SOUTH BEND, Ind. (June 15, 2015) -- Week One of the Mark Leonard trial in South Bend ended with a Richmond Hill neighbor putting the defendant near the scene of the crime in the days after the fatal explosion on Indianapolis' south side in 2012.
Week Two is expected to find more residents on the witness stand not only explaining what happened to them the night their world blew up, but also recounting the days leading up to the blast and the hours after and what they saw.
Leonard is accused of conspiring with girlfriend Monserrate Shirley to blow up her home in pursuit of a $300,000 insurance payoff.
Dion and Jennifer Longworth died next door and 80 homes were damaged or destroyed with losses totaling more than $4 million.
Leonard faces 53 counts including murder, arson, conspiracy and insurance fraud while Shirley is expected to testify against her former lover in exchange for a lesser sentence.
"On Monday we're continuing to present residents of Richmond Hill," said deputy prosecutor Denise Robinson, who is more than halfway through her list of neighbors who suffered physically or financially because of the explosion. "We're just moving on to Fieldfare and moving closer to the Shirley residence."
Shirley's house at 8349 Fieldfare Way was obliterated by the natural gas explosion and fire on Nov. 10, 2012.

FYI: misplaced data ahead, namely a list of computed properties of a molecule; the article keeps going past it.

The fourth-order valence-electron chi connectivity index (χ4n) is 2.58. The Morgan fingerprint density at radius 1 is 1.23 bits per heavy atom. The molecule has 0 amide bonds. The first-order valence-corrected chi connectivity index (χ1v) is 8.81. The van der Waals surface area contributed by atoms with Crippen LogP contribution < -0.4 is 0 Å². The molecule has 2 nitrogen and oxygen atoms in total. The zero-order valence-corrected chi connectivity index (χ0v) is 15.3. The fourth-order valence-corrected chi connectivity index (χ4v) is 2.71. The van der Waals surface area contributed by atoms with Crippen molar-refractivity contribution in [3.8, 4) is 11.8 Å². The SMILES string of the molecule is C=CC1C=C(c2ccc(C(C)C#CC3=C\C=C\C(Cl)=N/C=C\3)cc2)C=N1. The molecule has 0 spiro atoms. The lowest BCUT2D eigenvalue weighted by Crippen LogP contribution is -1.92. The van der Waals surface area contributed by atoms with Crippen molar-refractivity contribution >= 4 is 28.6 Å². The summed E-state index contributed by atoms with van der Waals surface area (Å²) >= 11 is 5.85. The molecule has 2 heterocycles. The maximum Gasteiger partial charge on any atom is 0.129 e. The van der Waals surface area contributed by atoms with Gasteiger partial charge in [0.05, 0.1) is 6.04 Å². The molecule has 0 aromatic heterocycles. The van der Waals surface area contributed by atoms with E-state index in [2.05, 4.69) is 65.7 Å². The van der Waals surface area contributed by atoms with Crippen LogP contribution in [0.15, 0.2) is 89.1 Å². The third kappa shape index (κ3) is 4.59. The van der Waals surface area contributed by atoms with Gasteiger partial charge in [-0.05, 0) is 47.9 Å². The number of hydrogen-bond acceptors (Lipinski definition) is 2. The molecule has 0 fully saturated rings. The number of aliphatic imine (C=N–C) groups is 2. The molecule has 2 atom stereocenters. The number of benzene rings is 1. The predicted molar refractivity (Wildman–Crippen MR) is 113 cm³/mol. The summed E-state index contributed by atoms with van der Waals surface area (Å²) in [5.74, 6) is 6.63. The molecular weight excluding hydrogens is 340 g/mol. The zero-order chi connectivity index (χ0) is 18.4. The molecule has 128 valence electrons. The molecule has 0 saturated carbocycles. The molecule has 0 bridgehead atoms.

Tony Burnett, who lived across the street from Shirley's home, and Glen Olvey, who resided next door, are expected to testify this week.
"We're on track, we're where we expected to be with respect to timing and we're ready to move forward and ready to move into a little more evidence, a little different evidence, by mid-week," said Robinson.
Burnett is expected to testify that he spotted two men leaving Shirley's house the afternoon of the blast at the same time prosecutors will claim that Bob Leonard, Jr., and Gary Thompson were preparing for the explosion by opening up gas valves and setting the timer on a microwave oven to spark the fire several hours later.
Olvey will recount the rescue of his wife and daughter as their house collapsed in the aftermath of the explosion.
During the first week of testimony, Leonard's attorneys rarely questioned witnesses, though two residents recalled spotting their client with Shirley in the hours and days after the tragedy.
Defense attorney Diann Black told jurors that while Leonard participated in a "stupid and selfish" insurance fraud scheme, he did not intend to kill his girlfriend's neighbors.
Testimony resumes at 1 p.m. Monday in St. Joseph Superior Court.